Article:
It’s easier because it allows us to remain in control.  Faith, which isn’t really a faith at all, is more a well developed castle of reason or a logical argument.  It’s a mental ascent of information that we hold, which sadly allows us to look down on the world.  It’s facts and figures, collective propositions and statements put together in a reasoned way.  To gain this information is actually quite easy to do through a systematic theology process.  It just takes time and a willingness to accept the information.

I grew up in this world.  Much of my spiritual upbringing was an intellectual faith.  And this approach favors those who are smart.  Apologetics becomes a playing field of discourse for argument and debate to see who can build the best castle.  The winner is not who can pour his life out in love but the person who can offer the most logical, reasoned expression of the Gospel.

The problem is that this discourse is always designed to be combative.  In order to win an argument, the game pits people against each other.  It quickly becomes a chess match to see who can outwit each other with the smartest point or comeback.  If you have rhetorical skills or wit, you are in an even better position.  As Peter Rollins so aptly pointed out, most of our energies are spent looking for our opponents weakest point so we can postulate our strongest point.

The deeper issue is, and the reason an intellectual Christianity is harder, is because its power lies in the argument of being smart and having a well developed castle.  But as new information arises, information that poses a threat to our castle, we are less likely to integrate this information because to do so would be to reveal our weakness.  And weakness is not part of the game.  So it becomes very hard to hold the defenses up, so as not to be swayed by competing points of view.  Instead of wrestling with it and holding the tension in a healthy way, we’ll expend our energies searching for the right quote or passage that seems to fit, even making it fit.  Our feedback loop simply refuses to see new information that becomes available.  And this defense process is exhausting.  It actually is very destructive for relationships because as I learned, people don’t remember what you say, they remember how you make them feel.  If you make them feel like crap, their likely not to listen to much that you have to say.  Inversely, if you make them feel loved, they will listen to just about anything you have to say.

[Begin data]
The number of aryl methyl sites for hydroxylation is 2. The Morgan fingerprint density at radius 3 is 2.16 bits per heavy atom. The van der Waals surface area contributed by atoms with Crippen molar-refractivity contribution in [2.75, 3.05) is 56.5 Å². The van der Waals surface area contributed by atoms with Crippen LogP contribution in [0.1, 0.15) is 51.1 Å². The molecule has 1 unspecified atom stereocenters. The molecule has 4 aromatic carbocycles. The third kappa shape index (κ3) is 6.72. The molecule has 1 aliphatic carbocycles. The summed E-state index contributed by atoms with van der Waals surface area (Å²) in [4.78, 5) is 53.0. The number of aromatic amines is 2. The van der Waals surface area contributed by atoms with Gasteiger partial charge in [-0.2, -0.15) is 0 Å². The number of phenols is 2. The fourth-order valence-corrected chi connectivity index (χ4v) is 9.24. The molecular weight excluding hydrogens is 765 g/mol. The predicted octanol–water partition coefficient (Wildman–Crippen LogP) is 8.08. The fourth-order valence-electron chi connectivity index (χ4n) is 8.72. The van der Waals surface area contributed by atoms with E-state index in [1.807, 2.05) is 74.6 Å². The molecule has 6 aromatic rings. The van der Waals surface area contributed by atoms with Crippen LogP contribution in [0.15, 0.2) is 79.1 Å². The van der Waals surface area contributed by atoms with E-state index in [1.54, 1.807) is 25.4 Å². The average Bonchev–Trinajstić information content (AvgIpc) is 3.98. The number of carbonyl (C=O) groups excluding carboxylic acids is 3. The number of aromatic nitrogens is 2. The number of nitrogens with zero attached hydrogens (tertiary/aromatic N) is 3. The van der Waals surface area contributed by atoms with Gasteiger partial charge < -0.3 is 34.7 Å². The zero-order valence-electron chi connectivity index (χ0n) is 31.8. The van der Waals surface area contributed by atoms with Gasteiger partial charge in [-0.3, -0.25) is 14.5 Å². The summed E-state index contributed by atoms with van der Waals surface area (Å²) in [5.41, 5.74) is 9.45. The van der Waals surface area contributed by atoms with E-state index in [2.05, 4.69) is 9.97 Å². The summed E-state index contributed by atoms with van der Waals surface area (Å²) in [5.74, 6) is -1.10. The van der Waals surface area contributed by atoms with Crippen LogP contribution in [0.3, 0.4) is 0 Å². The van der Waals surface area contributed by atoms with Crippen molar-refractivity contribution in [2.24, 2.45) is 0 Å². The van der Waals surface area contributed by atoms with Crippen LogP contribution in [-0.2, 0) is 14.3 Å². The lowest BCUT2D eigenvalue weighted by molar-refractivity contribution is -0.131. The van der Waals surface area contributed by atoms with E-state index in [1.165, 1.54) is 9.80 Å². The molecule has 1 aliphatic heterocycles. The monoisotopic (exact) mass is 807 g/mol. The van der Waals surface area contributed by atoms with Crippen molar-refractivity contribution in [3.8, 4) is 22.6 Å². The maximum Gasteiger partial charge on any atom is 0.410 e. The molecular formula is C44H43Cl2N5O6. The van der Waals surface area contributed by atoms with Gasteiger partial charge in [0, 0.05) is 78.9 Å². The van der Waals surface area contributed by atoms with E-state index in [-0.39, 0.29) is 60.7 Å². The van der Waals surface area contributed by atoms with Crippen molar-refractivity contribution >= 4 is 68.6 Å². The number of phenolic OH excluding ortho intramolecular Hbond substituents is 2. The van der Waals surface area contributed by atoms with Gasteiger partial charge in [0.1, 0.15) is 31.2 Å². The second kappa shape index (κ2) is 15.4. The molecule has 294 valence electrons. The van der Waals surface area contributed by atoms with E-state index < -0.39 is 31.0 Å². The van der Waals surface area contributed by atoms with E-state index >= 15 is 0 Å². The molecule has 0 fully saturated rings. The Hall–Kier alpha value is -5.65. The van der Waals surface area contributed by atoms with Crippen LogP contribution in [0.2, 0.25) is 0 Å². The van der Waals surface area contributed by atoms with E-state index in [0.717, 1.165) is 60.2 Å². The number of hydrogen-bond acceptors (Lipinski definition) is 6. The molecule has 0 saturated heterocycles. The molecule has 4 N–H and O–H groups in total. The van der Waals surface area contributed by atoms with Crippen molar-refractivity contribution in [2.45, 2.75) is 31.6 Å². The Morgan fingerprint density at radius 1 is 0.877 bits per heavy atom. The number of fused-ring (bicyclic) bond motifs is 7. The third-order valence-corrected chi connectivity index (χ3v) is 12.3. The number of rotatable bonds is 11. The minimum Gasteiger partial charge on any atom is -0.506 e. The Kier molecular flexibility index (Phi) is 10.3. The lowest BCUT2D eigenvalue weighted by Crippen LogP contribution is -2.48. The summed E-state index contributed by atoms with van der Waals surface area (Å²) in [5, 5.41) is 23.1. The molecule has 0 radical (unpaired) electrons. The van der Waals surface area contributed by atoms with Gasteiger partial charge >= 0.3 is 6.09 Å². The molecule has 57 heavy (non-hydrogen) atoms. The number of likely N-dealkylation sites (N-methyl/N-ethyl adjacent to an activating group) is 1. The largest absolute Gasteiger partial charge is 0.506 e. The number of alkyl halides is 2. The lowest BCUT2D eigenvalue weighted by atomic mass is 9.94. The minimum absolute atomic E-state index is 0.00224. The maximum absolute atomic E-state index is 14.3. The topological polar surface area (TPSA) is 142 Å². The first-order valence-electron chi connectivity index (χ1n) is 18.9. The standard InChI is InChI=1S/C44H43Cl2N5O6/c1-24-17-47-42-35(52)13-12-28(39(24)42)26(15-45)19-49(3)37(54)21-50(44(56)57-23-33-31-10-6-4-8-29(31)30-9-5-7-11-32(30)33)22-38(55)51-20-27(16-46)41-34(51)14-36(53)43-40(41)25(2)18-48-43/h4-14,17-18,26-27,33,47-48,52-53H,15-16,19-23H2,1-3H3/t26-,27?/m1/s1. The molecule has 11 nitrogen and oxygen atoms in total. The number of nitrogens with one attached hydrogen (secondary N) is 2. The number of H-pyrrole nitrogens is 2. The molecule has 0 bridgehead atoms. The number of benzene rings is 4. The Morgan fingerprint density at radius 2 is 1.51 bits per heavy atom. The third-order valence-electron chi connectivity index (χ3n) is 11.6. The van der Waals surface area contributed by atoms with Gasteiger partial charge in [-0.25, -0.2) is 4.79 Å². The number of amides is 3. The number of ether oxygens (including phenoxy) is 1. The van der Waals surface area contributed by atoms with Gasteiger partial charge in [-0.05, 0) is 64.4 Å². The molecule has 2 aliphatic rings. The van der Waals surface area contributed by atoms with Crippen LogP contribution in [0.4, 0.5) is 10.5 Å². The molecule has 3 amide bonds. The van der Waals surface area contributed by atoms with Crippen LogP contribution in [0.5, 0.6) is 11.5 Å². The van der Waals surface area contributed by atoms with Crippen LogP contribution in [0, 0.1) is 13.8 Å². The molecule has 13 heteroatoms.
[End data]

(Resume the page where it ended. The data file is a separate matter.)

Intellectual Christianity is deeply rooted in Greek ways of thinking.  It’s the idea that we should know everything there is to know “about” God.  It’s sadly devoid of relationship because it never requires you to “know” God, which requires trust and surrender.  I really never found it transformative. And what is also sad is that the journey from head to heart is twelve inches, but often a lifetime of work.

It wasn’t until I surrendered my chess pieces and watched it all come crumbling down that I found life.  My restoration came when I abandoned my castle and saw the world from the ground up.  I wasn’t better than anyone.  I was loved by God like everyone.  And it was now my responsibility to reveal that love to the world.

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Rollins On Knowledge

Peter Rollins is blowing my mind.

“God is not a theoretical problem to somehow resolve but rather a mystery to be participated in.  This perspective is evidenced in the Bible itself when we note that the term “knowing” in the Hebrew tradition (in contrast to the Greek tradition) is about engaging in an intimate encounter with God rather than describing some objective fact: religious truth is thus that which transforms reality rather than that which describes it.  (p. 23-24)

Peter Rollins in How (Not) To Speak Of God